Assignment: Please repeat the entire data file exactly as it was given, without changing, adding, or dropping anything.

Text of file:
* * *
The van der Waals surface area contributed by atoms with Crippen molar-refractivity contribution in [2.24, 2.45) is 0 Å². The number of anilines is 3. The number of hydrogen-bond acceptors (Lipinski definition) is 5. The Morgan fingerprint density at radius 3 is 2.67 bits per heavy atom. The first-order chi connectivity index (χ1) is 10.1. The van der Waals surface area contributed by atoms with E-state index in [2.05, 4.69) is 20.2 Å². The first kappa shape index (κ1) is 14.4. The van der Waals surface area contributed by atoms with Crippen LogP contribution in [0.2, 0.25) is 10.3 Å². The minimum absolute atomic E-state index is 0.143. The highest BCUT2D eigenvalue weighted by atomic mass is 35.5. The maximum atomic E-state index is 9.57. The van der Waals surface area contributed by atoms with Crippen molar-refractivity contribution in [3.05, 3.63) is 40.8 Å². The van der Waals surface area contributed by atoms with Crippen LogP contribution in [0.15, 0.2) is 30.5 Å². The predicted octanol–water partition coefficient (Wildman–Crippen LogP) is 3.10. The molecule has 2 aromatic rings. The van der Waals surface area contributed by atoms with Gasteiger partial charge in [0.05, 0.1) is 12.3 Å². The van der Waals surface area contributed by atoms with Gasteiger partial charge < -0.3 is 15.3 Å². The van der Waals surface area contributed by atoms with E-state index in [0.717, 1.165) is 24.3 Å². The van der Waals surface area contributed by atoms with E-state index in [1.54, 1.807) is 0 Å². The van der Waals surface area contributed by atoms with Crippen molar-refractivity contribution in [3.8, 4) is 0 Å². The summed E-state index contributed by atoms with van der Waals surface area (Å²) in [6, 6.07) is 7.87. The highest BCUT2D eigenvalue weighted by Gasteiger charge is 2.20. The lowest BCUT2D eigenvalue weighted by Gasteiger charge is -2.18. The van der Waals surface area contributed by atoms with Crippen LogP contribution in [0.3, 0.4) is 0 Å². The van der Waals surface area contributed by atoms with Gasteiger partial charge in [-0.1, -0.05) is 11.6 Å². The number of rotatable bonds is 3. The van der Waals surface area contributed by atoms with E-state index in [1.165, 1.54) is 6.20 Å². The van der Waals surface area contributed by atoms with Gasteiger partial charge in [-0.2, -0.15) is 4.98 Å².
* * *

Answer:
The van der Waals surface area contributed by atoms with Crippen molar-refractivity contribution in [2.24, 2.45) is 0 Å². The number of anilines is 3. The number of hydrogen-bond acceptors (Lipinski definition) is 5. The Morgan fingerprint density at radius 3 is 2.67 bits per heavy atom. The first-order chi connectivity index (χ1) is 10.1. The van der Waals surface area contributed by atoms with E-state index in [2.05, 4.69) is 20.2 Å². The first kappa shape index (κ1) is 14.4. The van der Waals surface area contributed by atoms with Crippen LogP contribution in [0.2, 0.25) is 10.3 Å². The minimum absolute atomic E-state index is 0.143. The highest BCUT2D eigenvalue weighted by atomic mass is 35.5. The maximum atomic E-state index is 9.57. The van der Waals surface area contributed by atoms with Crippen molar-refractivity contribution in [3.05, 3.63) is 40.8 Å². The van der Waals surface area contributed by atoms with Crippen LogP contribution in [0.15, 0.2) is 30.5 Å². The predicted octanol–water partition coefficient (Wildman–Crippen LogP) is 3.10. The molecule has 2 aromatic rings. The van der Waals surface area contributed by atoms with Gasteiger partial charge in [0.05, 0.1) is 12.3 Å². The van der Waals surface area contributed by atoms with Gasteiger partial charge < -0.3 is 15.3 Å². The van der Waals surface area contributed by atoms with E-state index in [0.717, 1.165) is 24.3 Å². The van der Waals surface area contributed by atoms with E-state index in [1.54, 1.807) is 0 Å². The van der Waals surface area contributed by atoms with Crippen molar-refractivity contribution in [3.8, 4) is 0 Å². The summed E-state index contributed by atoms with van der Waals surface area (Å²) in [6, 6.07) is 7.87. The highest BCUT2D eigenvalue weighted by Gasteiger charge is 2.20. The lowest BCUT2D eigenvalue weighted by Gasteiger charge is -2.18. The van der Waals surface area contributed by atoms with Crippen LogP contribution in [0.3, 0.4) is 0 Å². The van der Waals surface area contributed by atoms with Gasteiger partial charge in [-0.1, -0.05) is 11.6 Å². The number of rotatable bonds is 3. The van der Waals surface area contributed by atoms with E-state index in [1.165, 1.54) is 6.20 Å². The van der Waals surface area contributed by atoms with Gasteiger partial charge in [-0.2, -0.15) is 4.98 Å².